Attorney Question of the Month
This month’s Attorney Question of the Month comes from a Network member who is an attorney practicing civil law with a background in insurance. As a state-approved instructor for the TX license to carry, he asked us a very interesting question, which we quickly passed up to our affiliated attorneys. Their comments will run in the next several issues of this journal. Our member asked–
If a gun owner carries a handgun into a prohibited area (designated by statute or signage) and is involved in a self-defense shooting, would the fact the gun owner violated the law by carrying the gun into a prohibited area be admissible as to the mens rea of the shooter?
For example, a gun owner in Texas (with a license to carry and carrying a concealed firearm) knowingly passes a clearly displayed sign prohibiting guns, which meets the statutory requirements. At this point, the gun owner has committed a Class C misdemeanor.
Now suppose that same gun owner uses the gun in self defense. Is the fact the gun owner violated the armed trespass law admissible to the finder of fact in determining an element to murder or manslaughter?
News from our Affiliates
Compiled by Josh Amos
Hello and a happy October! I can hardly believe that fall is here…where has the year gone? Here at the Armed Citizens’ Legal Defense Network we are already gearing up for a great 2017. We have a number of new programs and new opportunities to keep bringing the cream of the armed citizenry into our Network.
One of my favorite things to do as the Network affiliate liaison is recognize how my affiliates are doing great things on behalf of the Network. There were many, but the first affiliate to really catch my attention this month is Brian Dolly. Brian is an independent instructor from River Ridge, LA. I have spoken with Brian over the phone a few times in the past few months, and each time Brian leaves no doubt that he is a good fellow who knows his business. I would not hesitate to recommend Brian to a student.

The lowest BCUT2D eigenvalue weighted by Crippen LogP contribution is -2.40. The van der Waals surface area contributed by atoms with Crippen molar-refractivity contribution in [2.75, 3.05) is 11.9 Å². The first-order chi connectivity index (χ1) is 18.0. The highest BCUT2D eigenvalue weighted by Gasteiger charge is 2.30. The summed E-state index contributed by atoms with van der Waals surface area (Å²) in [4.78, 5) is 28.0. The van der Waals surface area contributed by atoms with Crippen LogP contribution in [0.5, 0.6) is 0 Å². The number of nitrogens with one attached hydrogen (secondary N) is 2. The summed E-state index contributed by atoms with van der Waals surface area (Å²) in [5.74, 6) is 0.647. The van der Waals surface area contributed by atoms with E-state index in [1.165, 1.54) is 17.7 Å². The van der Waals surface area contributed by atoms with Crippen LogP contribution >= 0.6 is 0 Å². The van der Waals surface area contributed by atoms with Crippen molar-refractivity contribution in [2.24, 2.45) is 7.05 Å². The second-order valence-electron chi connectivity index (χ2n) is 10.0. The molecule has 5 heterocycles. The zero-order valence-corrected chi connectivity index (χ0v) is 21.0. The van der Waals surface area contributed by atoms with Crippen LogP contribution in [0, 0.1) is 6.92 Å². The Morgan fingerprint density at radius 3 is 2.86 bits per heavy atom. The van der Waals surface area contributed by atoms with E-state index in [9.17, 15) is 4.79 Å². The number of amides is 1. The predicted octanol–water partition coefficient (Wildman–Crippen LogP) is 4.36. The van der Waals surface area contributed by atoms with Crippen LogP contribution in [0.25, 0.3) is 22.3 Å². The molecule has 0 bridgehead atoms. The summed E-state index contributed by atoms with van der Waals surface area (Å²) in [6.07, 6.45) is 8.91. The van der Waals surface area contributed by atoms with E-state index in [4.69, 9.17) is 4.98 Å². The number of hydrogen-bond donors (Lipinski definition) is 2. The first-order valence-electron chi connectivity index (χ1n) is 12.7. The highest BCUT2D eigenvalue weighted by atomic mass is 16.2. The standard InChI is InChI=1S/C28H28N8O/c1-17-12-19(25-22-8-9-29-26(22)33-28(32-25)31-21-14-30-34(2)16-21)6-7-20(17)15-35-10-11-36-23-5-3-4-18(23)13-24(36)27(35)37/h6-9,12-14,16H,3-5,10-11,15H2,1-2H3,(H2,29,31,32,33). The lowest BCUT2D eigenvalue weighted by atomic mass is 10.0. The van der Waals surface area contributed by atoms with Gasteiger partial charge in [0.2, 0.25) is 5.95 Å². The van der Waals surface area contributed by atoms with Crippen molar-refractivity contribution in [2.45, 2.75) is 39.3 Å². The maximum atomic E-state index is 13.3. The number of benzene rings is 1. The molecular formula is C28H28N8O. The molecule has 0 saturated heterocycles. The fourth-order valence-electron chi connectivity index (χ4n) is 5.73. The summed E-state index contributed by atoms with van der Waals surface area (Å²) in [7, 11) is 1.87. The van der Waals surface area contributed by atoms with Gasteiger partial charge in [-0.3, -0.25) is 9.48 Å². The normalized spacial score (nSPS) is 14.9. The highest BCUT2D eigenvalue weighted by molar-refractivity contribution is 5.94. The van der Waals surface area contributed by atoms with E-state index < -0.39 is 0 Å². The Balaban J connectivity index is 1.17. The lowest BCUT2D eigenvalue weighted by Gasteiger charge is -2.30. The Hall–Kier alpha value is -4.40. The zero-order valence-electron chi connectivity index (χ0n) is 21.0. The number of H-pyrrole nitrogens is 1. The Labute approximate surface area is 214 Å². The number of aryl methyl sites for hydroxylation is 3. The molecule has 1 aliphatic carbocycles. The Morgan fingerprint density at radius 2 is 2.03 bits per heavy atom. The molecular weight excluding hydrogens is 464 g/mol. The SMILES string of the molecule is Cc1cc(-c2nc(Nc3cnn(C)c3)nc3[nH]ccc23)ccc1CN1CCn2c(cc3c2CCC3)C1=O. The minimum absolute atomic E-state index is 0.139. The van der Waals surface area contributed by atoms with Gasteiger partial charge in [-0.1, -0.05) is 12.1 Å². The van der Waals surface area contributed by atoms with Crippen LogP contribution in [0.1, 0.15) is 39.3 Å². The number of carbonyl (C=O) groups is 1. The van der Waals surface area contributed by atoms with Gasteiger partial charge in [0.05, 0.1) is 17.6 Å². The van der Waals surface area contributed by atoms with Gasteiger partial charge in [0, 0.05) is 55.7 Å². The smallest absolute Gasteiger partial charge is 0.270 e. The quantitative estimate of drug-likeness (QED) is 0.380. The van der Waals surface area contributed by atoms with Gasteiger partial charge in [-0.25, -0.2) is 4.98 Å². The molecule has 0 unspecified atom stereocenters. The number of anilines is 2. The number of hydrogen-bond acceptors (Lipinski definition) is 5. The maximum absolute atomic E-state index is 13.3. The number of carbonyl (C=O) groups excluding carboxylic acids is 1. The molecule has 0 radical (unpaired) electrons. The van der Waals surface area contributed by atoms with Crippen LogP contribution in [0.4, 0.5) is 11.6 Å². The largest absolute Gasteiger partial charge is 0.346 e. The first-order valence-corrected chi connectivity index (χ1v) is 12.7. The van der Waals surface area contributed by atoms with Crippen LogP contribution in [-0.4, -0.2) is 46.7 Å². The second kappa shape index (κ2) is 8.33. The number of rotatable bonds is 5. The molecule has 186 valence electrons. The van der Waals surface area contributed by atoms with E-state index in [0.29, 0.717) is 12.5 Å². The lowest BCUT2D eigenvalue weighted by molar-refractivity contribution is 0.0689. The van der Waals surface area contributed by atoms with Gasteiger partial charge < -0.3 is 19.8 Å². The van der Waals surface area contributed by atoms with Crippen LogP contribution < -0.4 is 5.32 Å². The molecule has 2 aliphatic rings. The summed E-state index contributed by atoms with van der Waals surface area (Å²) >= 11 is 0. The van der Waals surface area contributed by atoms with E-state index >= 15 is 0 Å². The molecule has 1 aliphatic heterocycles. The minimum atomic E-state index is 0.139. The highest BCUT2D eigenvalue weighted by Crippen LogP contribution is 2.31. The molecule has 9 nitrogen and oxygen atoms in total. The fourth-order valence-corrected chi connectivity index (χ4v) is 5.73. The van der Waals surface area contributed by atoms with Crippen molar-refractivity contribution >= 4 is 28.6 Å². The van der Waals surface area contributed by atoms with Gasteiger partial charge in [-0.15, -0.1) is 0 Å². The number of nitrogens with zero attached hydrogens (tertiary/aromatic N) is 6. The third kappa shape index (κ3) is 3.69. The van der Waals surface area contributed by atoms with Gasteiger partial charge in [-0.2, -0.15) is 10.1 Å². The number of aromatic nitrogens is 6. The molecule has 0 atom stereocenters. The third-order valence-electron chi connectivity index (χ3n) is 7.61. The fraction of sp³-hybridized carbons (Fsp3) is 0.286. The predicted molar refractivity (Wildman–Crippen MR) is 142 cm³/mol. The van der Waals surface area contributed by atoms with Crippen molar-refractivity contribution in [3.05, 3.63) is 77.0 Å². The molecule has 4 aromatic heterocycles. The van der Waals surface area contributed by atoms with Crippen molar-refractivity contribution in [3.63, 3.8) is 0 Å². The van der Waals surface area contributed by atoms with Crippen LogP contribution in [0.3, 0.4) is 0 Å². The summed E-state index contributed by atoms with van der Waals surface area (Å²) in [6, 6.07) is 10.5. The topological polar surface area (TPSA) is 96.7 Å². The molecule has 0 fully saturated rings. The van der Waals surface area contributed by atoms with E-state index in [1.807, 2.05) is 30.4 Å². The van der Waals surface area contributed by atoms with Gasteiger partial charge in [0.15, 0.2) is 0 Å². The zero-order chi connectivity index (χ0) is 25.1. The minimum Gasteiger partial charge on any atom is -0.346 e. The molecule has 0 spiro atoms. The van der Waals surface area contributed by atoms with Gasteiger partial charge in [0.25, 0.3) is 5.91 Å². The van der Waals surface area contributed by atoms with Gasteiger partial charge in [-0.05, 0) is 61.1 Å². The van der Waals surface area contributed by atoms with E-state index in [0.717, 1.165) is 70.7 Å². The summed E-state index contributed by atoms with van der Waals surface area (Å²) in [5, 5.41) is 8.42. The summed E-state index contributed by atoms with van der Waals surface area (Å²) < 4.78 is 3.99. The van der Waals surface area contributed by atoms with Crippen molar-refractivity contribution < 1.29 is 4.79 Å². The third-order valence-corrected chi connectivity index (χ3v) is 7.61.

Reasonable, Justified and Necessary: Exploring the Professional, Physical and Psychological Complexities of Deadly Force
Reviewed by Gila Hayes
I bookmarked Dan Bernoulli’s study of police use of deadly force, Reasonable, Justified and Necessary after reading an attorney law blog that recommended, “If you’re a serious student of the dynamics of the use of deadly force in defense of innocent life, your bookshelf is not complete until this book is resting on it.”
by Gila Hayes
Several circuit court decisions drew my attention recently. One concerns restoration of firearms rights to plaintiffs who were convicted of non-violent felonies and another addresses restoration of gun rights denied as a result of involuntary commitment for mental health treatment decades ago.
I first read about these decisions in the Volokh Conspiracy (don’t judge based on the name; it is a consortium of law professors and attorneys who write the most interesting commentaries, even if I don’t always agree!). Anyway, getting back to restoration of gun rights, the latest victory comes by a 6th Circuit Court ruling that a gentleman who was committed for mental health treatment in the long-forgotten past should not be prohibited from possessing firearms today if he is now of sound mind.